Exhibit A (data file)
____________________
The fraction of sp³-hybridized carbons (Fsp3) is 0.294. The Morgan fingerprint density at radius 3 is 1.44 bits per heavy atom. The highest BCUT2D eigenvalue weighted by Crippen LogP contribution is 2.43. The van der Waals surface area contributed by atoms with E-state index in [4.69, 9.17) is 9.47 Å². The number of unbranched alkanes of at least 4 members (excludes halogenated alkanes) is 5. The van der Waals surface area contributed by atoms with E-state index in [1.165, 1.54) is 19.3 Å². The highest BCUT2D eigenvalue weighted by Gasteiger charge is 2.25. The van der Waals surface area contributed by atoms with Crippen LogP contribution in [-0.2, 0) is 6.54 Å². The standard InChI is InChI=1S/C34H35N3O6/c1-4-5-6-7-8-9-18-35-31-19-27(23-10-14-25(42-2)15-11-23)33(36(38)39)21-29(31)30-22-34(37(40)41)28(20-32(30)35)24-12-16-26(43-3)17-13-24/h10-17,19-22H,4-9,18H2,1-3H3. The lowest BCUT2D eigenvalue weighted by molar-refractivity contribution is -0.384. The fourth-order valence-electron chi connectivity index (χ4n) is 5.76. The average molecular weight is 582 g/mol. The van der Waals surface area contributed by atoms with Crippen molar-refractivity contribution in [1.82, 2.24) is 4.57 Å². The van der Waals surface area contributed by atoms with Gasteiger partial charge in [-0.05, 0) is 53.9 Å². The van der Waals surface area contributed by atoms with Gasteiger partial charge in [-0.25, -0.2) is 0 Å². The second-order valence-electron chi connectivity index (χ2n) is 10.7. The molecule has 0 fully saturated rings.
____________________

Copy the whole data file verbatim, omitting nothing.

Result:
The fraction of sp³-hybridized carbons (Fsp3) is 0.294. The Morgan fingerprint density at radius 3 is 1.44 bits per heavy atom. The highest BCUT2D eigenvalue weighted by Crippen LogP contribution is 2.43. The van der Waals surface area contributed by atoms with E-state index in [4.69, 9.17) is 9.47 Å². The number of unbranched alkanes of at least 4 members (excludes halogenated alkanes) is 5. The van der Waals surface area contributed by atoms with E-state index in [1.165, 1.54) is 19.3 Å². The highest BCUT2D eigenvalue weighted by Gasteiger charge is 2.25. The van der Waals surface area contributed by atoms with Crippen LogP contribution in [-0.2, 0) is 6.54 Å². The standard InChI is InChI=1S/C34H35N3O6/c1-4-5-6-7-8-9-18-35-31-19-27(23-10-14-25(42-2)15-11-23)33(36(38)39)21-29(31)30-22-34(37(40)41)28(20-32(30)35)24-12-16-26(43-3)17-13-24/h10-17,19-22H,4-9,18H2,1-3H3. The lowest BCUT2D eigenvalue weighted by molar-refractivity contribution is -0.384. The fourth-order valence-electron chi connectivity index (χ4n) is 5.76. The average molecular weight is 582 g/mol. The van der Waals surface area contributed by atoms with Crippen molar-refractivity contribution in [1.82, 2.24) is 4.57 Å². The van der Waals surface area contributed by atoms with Gasteiger partial charge in [-0.05, 0) is 53.9 Å². The van der Waals surface area contributed by atoms with Gasteiger partial charge in [-0.25, -0.2) is 0 Å². The second-order valence-electron chi connectivity index (χ2n) is 10.7. The molecule has 0 fully saturated rings.